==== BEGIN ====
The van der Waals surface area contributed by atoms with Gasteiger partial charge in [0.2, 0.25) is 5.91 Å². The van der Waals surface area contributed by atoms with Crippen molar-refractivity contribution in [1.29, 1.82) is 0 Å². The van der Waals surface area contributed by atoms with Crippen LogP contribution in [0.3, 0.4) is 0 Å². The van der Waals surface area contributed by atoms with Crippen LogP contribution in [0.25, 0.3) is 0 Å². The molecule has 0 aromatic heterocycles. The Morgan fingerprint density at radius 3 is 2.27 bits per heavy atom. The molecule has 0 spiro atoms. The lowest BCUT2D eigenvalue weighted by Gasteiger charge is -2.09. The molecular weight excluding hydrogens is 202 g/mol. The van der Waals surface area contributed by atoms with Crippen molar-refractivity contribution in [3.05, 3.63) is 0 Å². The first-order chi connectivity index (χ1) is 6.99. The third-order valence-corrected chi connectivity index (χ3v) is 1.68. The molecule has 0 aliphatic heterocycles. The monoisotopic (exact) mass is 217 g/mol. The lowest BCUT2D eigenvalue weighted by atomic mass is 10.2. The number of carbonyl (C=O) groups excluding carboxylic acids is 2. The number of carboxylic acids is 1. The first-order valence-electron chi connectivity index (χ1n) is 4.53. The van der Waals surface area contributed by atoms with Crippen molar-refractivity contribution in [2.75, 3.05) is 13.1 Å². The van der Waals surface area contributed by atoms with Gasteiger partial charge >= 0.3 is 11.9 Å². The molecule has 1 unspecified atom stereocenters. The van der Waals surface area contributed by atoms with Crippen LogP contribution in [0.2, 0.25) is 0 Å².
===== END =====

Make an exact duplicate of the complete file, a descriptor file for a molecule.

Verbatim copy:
The van der Waals surface area contributed by atoms with Gasteiger partial charge in [0.2, 0.25) is 5.91 Å². The van der Waals surface area contributed by atoms with Crippen molar-refractivity contribution in [1.29, 1.82) is 0 Å². The van der Waals surface area contributed by atoms with Crippen LogP contribution in [0.3, 0.4) is 0 Å². The van der Waals surface area contributed by atoms with Crippen LogP contribution in [0.25, 0.3) is 0 Å². The molecule has 0 aromatic heterocycles. The Morgan fingerprint density at radius 3 is 2.27 bits per heavy atom. The molecule has 0 spiro atoms. The lowest BCUT2D eigenvalue weighted by Gasteiger charge is -2.09. The molecular weight excluding hydrogens is 202 g/mol. The van der Waals surface area contributed by atoms with Crippen molar-refractivity contribution in [3.05, 3.63) is 0 Å². The first-order chi connectivity index (χ1) is 6.99. The third-order valence-corrected chi connectivity index (χ3v) is 1.68. The molecule has 0 aliphatic heterocycles. The monoisotopic (exact) mass is 217 g/mol. The lowest BCUT2D eigenvalue weighted by atomic mass is 10.2. The number of carbonyl (C=O) groups excluding carboxylic acids is 2. The number of carboxylic acids is 1. The first-order valence-electron chi connectivity index (χ1n) is 4.53. The van der Waals surface area contributed by atoms with Crippen molar-refractivity contribution in [2.75, 3.05) is 13.1 Å². The van der Waals surface area contributed by atoms with Gasteiger partial charge >= 0.3 is 11.9 Å². The molecule has 1 unspecified atom stereocenters. The van der Waals surface area contributed by atoms with Crippen LogP contribution in [0.2, 0.25) is 0 Å².